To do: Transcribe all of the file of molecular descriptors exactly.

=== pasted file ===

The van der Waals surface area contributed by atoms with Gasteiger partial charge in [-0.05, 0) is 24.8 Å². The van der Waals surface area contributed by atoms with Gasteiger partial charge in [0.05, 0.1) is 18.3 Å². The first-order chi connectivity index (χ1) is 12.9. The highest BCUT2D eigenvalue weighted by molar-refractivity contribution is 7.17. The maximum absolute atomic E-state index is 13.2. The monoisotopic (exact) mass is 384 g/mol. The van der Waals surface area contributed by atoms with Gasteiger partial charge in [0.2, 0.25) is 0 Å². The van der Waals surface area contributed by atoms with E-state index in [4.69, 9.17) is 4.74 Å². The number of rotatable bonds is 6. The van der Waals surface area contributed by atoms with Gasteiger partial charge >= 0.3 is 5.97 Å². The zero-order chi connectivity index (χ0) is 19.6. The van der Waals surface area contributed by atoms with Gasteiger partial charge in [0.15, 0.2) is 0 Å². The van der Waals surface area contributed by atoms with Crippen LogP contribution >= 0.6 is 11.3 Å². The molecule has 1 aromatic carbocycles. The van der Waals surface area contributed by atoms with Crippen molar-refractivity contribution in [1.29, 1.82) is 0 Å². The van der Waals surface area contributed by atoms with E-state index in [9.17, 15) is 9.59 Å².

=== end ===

The van der Waals surface area contributed by atoms with Gasteiger partial charge in [-0.05, 0) is 24.8 Å². The van der Waals surface area contributed by atoms with Gasteiger partial charge in [0.05, 0.1) is 18.3 Å². The first-order chi connectivity index (χ1) is 12.9. The highest BCUT2D eigenvalue weighted by molar-refractivity contribution is 7.17. The maximum absolute atomic E-state index is 13.2. The monoisotopic (exact) mass is 384 g/mol. The van der Waals surface area contributed by atoms with Gasteiger partial charge in [0.2, 0.25) is 0 Å². The van der Waals surface area contributed by atoms with E-state index in [4.69, 9.17) is 4.74 Å². The number of rotatable bonds is 6. The van der Waals surface area contributed by atoms with Gasteiger partial charge >= 0.3 is 5.97 Å². The zero-order chi connectivity index (χ0) is 19.6. The van der Waals surface area contributed by atoms with Gasteiger partial charge in [0.15, 0.2) is 0 Å². The van der Waals surface area contributed by atoms with Crippen LogP contribution >= 0.6 is 11.3 Å². The molecule has 1 aromatic carbocycles. The van der Waals surface area contributed by atoms with Crippen molar-refractivity contribution in [1.29, 1.82) is 0 Å². The van der Waals surface area contributed by atoms with E-state index in [9.17, 15) is 9.59 Å².